Bridging the Gap: Developing Better Health Communication Between Providers, People in Transgender Community

Strategic Alliance Partners | <b>Fenway Health</b>

A new virtual program aims to train clinicians and other providers on terminology and how to engage patients in effective dialogue and counseling.

As the world evolves, providers might not be current on being trained on how to engage in dialogue or have health conversations around sexual health with people in the transgender community. In fact, typically health care providers receive less than 8 hours of training on sexual health topics overall throughout their entire time in medical school, which can create very real communication gaps and lead to a lack of optimized care for these patient groups.

“There are a few challenges that health care professionals have in discussing sexual health with transgender and gender diverse people that includes a lack of basic training for clinicians in foundational concepts to terminology, lack of understanding of stigma and how this is related to health inequities including in the sexual health realm, and how to engage in sensitive and effective communication,” Alex Keuroghlian, MD, MPH, director of Education and Training Programs, The Fenway Institute, explained.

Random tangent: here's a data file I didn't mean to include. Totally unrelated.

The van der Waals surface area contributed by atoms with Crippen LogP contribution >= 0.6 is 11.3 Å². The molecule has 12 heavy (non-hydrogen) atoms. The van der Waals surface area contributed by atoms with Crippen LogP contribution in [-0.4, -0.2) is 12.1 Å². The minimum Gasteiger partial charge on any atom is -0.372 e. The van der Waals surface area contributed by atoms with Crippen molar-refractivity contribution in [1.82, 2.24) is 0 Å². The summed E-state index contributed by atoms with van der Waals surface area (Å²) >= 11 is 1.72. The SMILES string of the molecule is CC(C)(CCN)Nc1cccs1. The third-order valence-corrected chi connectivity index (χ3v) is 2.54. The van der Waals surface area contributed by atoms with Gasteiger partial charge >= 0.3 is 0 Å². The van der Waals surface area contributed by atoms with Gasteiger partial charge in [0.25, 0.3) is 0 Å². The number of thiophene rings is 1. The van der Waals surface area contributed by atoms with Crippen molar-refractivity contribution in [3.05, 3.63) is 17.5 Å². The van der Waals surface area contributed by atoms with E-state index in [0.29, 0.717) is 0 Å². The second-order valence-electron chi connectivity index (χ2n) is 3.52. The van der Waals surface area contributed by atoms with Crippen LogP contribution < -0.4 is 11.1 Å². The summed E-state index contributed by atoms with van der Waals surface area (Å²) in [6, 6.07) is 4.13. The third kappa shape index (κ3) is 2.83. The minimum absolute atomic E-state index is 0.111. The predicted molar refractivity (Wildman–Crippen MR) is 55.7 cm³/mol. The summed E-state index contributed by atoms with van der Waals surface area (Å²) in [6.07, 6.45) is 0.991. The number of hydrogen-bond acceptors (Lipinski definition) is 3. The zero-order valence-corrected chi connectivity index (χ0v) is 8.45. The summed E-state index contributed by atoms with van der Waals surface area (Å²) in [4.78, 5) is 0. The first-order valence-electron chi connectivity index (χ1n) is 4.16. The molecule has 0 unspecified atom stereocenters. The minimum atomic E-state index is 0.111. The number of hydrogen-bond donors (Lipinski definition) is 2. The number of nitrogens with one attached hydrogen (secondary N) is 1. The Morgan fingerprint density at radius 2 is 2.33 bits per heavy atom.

Boston-based Fenway Health along with Harvard Medical School and Massachusetts General Hospital are collaborating on a new educational conference aimed at this topic and will be hosting their inaugural 3-day training webinar, Advancing Excellence in Sexual and Gender Minority Health Education: A Train-the-Trainer Course for All Healthcare Professionals," which will be held on March 25-March 27. This conference is run by Fenway, and is an accredited course through Harvard Medical School.

The hope is that the program will act as a force multiplier to make provider training in the health care issues faced by sexual and gender minorities easier to find and take.

“We realized we needed to develop a conference or an intensive, immersive course to train a large number of health professionals from across the country to then go back to their home institutions, organizations, hospitals, and clinics to be leaders and champions for LGBTQIA+health and train their own colleagues in this way,” Keuroghlian said. Keuroghlian is the conference’s course director and an instructor for several of the classes.

Contagion spoke to Keuroghlian who offered some insights on the upcoming program including what to expect and the goals for it.

For those interested in learning more about the online event or attending it, people can go to the site here.